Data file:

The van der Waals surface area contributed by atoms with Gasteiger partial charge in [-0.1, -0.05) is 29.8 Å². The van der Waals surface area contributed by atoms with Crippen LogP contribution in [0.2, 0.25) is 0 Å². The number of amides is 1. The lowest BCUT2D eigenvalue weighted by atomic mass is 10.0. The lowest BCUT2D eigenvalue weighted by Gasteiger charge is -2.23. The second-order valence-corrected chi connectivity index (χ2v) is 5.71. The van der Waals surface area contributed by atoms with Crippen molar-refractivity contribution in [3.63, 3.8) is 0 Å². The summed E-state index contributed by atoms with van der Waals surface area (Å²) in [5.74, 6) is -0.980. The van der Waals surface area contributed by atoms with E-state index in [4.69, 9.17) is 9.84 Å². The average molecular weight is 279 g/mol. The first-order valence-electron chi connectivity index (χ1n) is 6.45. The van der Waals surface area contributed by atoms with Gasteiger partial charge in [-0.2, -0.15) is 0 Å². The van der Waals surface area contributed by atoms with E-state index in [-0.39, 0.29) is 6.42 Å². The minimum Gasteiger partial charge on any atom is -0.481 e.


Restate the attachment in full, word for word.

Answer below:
The van der Waals surface area contributed by atoms with Gasteiger partial charge in [-0.1, -0.05) is 29.8 Å². The van der Waals surface area contributed by atoms with Crippen LogP contribution in [0.2, 0.25) is 0 Å². The number of amides is 1. The lowest BCUT2D eigenvalue weighted by atomic mass is 10.0. The lowest BCUT2D eigenvalue weighted by Gasteiger charge is -2.23. The second-order valence-corrected chi connectivity index (χ2v) is 5.71. The van der Waals surface area contributed by atoms with Crippen molar-refractivity contribution in [3.63, 3.8) is 0 Å². The summed E-state index contributed by atoms with van der Waals surface area (Å²) in [5.74, 6) is -0.980. The van der Waals surface area contributed by atoms with E-state index in [4.69, 9.17) is 9.84 Å². The average molecular weight is 279 g/mol. The first-order valence-electron chi connectivity index (χ1n) is 6.45. The van der Waals surface area contributed by atoms with Gasteiger partial charge in [-0.2, -0.15) is 0 Å². The van der Waals surface area contributed by atoms with E-state index in [-0.39, 0.29) is 6.42 Å². The minimum Gasteiger partial charge on any atom is -0.481 e.